Tanfo and CZ take the same TRS. Be aware that reduced TRS's have shorter lifespans. And of course also that dry fire counts toward wear. Generally speaking, CZ's are a bit easier to work on than Tanfo's.

15/20k should be a pretty reasonable interval for the TRS.

I'm using OE TRS's and lightened sear springs. Have not had a sear spring fail yet. My older one is at about 40k live, so probably 100k total.

It probably makes sense to just take the whole gun apart on this interval. But definitely is a good idea to practice doing the TRS with the gun assembled, JIC.
 

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MacGyver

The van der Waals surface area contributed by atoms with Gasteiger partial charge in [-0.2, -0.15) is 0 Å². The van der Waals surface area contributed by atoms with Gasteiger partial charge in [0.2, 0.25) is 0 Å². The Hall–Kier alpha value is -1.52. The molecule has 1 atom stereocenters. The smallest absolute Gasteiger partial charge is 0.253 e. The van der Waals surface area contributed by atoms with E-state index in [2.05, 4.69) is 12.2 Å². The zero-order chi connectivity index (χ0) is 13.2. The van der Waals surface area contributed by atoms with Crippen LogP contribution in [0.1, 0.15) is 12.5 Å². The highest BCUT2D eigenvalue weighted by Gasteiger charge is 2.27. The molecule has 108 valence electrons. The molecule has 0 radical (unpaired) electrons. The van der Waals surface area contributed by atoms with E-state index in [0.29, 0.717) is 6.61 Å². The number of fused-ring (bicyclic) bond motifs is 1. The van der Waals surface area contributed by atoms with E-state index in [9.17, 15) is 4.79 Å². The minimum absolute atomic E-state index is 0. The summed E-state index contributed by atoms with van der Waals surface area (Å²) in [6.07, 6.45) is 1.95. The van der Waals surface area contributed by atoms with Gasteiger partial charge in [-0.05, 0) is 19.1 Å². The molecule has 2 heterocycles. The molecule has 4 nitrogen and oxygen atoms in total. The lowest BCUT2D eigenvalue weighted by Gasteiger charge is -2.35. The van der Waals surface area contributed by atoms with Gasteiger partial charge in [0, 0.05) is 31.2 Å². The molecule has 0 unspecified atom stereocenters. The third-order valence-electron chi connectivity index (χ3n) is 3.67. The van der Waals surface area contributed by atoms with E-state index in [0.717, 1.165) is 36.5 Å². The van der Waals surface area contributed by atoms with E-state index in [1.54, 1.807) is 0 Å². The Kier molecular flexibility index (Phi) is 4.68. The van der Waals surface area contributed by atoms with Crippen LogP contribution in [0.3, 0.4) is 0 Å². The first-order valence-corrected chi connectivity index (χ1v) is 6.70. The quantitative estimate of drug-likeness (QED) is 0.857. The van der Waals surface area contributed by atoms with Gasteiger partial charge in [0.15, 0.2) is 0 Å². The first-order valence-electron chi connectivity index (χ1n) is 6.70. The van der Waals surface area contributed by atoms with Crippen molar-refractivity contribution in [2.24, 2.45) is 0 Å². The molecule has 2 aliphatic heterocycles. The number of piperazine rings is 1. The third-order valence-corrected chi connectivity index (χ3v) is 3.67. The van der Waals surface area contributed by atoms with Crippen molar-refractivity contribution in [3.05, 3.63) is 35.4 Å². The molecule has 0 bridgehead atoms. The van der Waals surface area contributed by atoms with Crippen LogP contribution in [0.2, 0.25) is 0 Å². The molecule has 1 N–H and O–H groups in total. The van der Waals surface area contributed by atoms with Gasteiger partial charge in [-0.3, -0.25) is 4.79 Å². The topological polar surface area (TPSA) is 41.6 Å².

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I'm not sure why having it assembled makes a difference on the TRS-- since it is much easier to just remove the entire trigger to set the spring inside it, and use a slave installation pin, and not have to work inside the recesses of the frame. I agree that using a FREE FLOAT trigger pin makes a huge difference on making the job 5x easier-- without it, it is a PIA.

Back to the OP question _ I would agree that the risk of TRS (trigger return spring breakage) is higher since it is a 2 legged torsion spring, rather than a stretch or compression spring-- one of the legs will snap over time.

This BTW is a project, I recently did on my CZ Clones (Tristar, Canik). Using factory components, you have to be happy with a heavy DA/SA pull.
 

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Is there a problem with Glock barrels? There’s companies promoting changing barrels that I don’t hear with other brands.
Probably should post this question on general Glocking forum. What does Glock barrel have to do with this thread?